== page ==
Maybe I’m not as smart as thought I was. Try as I might, I’m having a tough time getting an understanding of the recent debate over the oil and natural gas industry’s process of “hydraulic fracturing.” You see, if you or I spill so much as a quart of motor oil or a similar amount of any of the “hundreds of millions of pounds of carcinogenic compounds” that have been injected into the ground at hundreds of thousands of locations over the past few decades through hydraulic fracturing, we go to jail for contaminating the environment. Just to make sure I know what I’m talking about, I looked up the word “groundwater” in the dictionary. Sure enough, just as I suspected, it means: water that is in the ground. This is the same water that we use for drinking and growing our food. And it’s the same ground that the hundreds of millions of pounds of carcinogenic fluids are being pumped into to release the oil and natural gas. Again, maybe I’m missing something here.
The argument is put forth that this process is necessary to acquire the natural resources we need to maintain the “life of convenience” we currently enjoy. I guess that includes the endless line of 10,000 lb. SUV’s idling in front of my house each morning for half an hour with one parent transporting one child ten or twelve blocks to school. A child that has a 65 percent chance of being obese or overweight because his or her parents allow him or her to eat garbage tainted with chemicals and drive him or her to school instead of insisting they walk. As professor Paul Fussel once asked: “convenient for whom?”
I remember being a teenager back in the 1960’s and discovering the truth about Vietnam, Nixon, the Military Industrial Complex and all the rest. There were those of us that figured as soon as the general public became aware of these things, it would only be a matter of weeks, or months at the most, before people became enraged to the point where they demanded that those responsible for the corruption of our government and the pollution of our environment be held accountable. There were many who also saw that unless we stopped the runaway train of consumption and growth at any cost, we would risk winding up exactly where we are today in 2011. Back then, it was only called “pollution.” Today, only forty years later, the term is: “impending irreversible planetary catastrophe.” Maybe it’s just a semantic thing. One of last Sunday’s news stories said that “by 2050 the Colorado River basin could expect 9 percent less available water due to climate change brought about primarily by excess CO2 in the atmosphere.” This will take place simultaneously with an ever and exponentially increasing population and demand. In the same time frame, CO2 leached by rainwater into the oceans will raise the acidity of seawater to a level that will eliminate 30 percent of marine species, particularly microorganisms at the base of the food chain, along with most of the rest of the coral reef systems essential to ocean health that haven’t already been destroyed. If there is an optimistic prognosis there, I guess I’m missing it.
The folks that are insisting that hydraulic fracturing poses no danger at all to people or the environment are the same people that reassured us nuclear power and offshore drilling were perfectly safe: nothing to worry about, technology has all the safeguards in place. Is anyone curious why we don’t see any news stories, (except the National Geographic Magazine), describing the environmental effect of dumping 50 million barrels of crude oil into the Gulf of Mexico? It’s like it never happened and everything’s just fine. The astonishing thing to me is that people seem to show no outrage or even awareness of the implications of fracturing and pouring poison into the ground where we get water to drink and grow our food. People seem to be perfectly able to focus passionately on what’s going on with “Survivor,” and “Dancing with the Stars,” but when it comes to real events that have an effect on their lives, they are unable to get a grasp on it. Perhaps it’s the advance symptoms of exposure to the chemicals. Amazingly, a recent poll showed that 65 percent of Americans are “unsure” whether global climate change is man-made or even real. Since 99.9 percent of the world’s scientists - and that means people who are educated in the fields of science and have some rational basis for their conclusions – are in agreement that climate change is real, man-made and potentially devastating for life on earth, we have to credit someone with a heck of a P.R. job. I mean, if your doctor told you that you, or your spouse, or your child was sick, would you tell him he was wrong and go get a second opinion from Steve Forbes or Dick Cheney?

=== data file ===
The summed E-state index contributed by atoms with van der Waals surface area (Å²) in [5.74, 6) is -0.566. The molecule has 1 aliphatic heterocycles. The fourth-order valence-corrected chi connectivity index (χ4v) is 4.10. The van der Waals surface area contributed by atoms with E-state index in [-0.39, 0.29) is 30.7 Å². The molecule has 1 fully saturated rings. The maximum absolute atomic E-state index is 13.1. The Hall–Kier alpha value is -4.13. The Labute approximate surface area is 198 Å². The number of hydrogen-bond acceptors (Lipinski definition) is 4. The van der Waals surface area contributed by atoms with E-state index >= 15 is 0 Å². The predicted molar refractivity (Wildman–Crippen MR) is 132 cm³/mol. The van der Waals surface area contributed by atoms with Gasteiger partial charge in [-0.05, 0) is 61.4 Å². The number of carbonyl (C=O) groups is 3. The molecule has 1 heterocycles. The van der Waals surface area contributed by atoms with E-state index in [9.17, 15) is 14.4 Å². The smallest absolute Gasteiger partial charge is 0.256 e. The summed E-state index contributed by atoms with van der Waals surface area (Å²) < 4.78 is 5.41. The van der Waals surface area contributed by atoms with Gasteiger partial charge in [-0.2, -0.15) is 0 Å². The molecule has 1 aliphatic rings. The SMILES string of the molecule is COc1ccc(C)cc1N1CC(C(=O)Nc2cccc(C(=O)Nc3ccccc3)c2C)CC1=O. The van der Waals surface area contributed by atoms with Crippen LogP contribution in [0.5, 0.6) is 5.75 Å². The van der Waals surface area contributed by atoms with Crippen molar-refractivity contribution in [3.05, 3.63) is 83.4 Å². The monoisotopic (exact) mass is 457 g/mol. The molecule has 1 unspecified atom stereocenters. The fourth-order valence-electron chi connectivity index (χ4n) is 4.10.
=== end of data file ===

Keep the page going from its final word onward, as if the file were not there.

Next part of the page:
The history of the rise and fall of cultures, societies and nations is well documented and tends to follow similar patterns: Exploration and Discovery, Exuberant Growth, Prosperity, Wealth and Power, Hubris and Gluttony, Decadence and Decline, Return to Obscurity. I will leave it to the reader to decide for himself where America lies on this progression. But I will say this: If a nation that is struggling over whether it makes sense to inject carcinogenic poisons into the ground they live upon thinks it is in shape to compete on the global stage with a nation and culture that has for six thousand years made the central tenets of its philosophy patience, cooperation and rational thinking, all I can say is: Buena Suerte.
– Randall Schridlup, Montrose